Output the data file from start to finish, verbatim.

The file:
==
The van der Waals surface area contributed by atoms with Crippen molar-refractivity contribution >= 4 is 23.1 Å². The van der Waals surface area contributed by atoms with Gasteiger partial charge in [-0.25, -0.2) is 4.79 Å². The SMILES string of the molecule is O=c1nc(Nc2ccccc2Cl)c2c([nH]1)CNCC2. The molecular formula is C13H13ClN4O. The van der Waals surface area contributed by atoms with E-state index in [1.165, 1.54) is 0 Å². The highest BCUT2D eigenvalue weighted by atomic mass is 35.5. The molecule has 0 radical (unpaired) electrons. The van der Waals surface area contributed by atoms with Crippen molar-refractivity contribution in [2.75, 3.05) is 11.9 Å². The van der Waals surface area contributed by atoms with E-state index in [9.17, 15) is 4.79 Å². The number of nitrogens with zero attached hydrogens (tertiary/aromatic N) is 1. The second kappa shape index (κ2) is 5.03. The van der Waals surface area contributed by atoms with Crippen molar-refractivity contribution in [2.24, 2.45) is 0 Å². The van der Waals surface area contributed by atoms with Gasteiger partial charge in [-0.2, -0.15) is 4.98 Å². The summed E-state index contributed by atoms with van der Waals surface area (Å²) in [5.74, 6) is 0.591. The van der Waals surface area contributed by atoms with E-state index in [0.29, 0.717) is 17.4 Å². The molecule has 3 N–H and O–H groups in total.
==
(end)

The van der Waals surface area contributed by atoms with Crippen molar-refractivity contribution >= 4 is 23.1 Å². The van der Waals surface area contributed by atoms with Gasteiger partial charge in [-0.25, -0.2) is 4.79 Å². The SMILES string of the molecule is O=c1nc(Nc2ccccc2Cl)c2c([nH]1)CNCC2. The molecular formula is C13H13ClN4O. The van der Waals surface area contributed by atoms with E-state index in [1.165, 1.54) is 0 Å². The highest BCUT2D eigenvalue weighted by atomic mass is 35.5. The molecule has 0 radical (unpaired) electrons. The van der Waals surface area contributed by atoms with Crippen molar-refractivity contribution in [2.75, 3.05) is 11.9 Å². The van der Waals surface area contributed by atoms with E-state index in [9.17, 15) is 4.79 Å². The number of nitrogens with zero attached hydrogens (tertiary/aromatic N) is 1. The second kappa shape index (κ2) is 5.03. The van der Waals surface area contributed by atoms with Crippen molar-refractivity contribution in [2.24, 2.45) is 0 Å². The van der Waals surface area contributed by atoms with Gasteiger partial charge in [-0.2, -0.15) is 4.98 Å². The summed E-state index contributed by atoms with van der Waals surface area (Å²) in [5.74, 6) is 0.591. The van der Waals surface area contributed by atoms with E-state index in [0.29, 0.717) is 17.4 Å². The molecule has 3 N–H and O–H groups in total.